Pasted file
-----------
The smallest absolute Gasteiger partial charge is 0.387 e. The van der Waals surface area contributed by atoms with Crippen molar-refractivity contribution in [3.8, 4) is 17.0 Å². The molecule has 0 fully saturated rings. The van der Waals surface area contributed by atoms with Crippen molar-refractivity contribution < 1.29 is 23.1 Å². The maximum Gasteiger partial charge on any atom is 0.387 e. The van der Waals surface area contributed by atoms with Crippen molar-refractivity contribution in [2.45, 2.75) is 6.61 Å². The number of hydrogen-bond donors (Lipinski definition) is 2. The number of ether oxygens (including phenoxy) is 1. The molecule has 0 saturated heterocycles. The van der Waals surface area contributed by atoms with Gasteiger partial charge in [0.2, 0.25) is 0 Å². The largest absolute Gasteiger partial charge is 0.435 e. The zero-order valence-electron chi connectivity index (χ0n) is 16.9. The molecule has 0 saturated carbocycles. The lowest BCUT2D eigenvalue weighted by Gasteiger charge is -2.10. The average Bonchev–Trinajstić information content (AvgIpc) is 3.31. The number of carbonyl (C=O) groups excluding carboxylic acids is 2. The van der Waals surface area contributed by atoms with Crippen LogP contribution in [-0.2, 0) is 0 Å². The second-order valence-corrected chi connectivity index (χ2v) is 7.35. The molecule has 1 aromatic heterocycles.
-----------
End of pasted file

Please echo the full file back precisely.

The smallest absolute Gasteiger partial charge is 0.387 e. The van der Waals surface area contributed by atoms with Crippen molar-refractivity contribution in [3.8, 4) is 17.0 Å². The molecule has 0 fully saturated rings. The van der Waals surface area contributed by atoms with Crippen molar-refractivity contribution < 1.29 is 23.1 Å². The maximum Gasteiger partial charge on any atom is 0.387 e. The van der Waals surface area contributed by atoms with Crippen molar-refractivity contribution in [2.45, 2.75) is 6.61 Å². The number of hydrogen-bond donors (Lipinski definition) is 2. The number of ether oxygens (including phenoxy) is 1. The molecule has 0 saturated heterocycles. The van der Waals surface area contributed by atoms with Gasteiger partial charge in [0.2, 0.25) is 0 Å². The largest absolute Gasteiger partial charge is 0.435 e. The zero-order valence-electron chi connectivity index (χ0n) is 16.9. The molecule has 0 saturated carbocycles. The lowest BCUT2D eigenvalue weighted by Gasteiger charge is -2.10. The average Bonchev–Trinajstić information content (AvgIpc) is 3.31. The number of carbonyl (C=O) groups excluding carboxylic acids is 2. The van der Waals surface area contributed by atoms with Crippen LogP contribution in [-0.2, 0) is 0 Å². The second-order valence-corrected chi connectivity index (χ2v) is 7.35. The molecule has 1 aromatic heterocycles.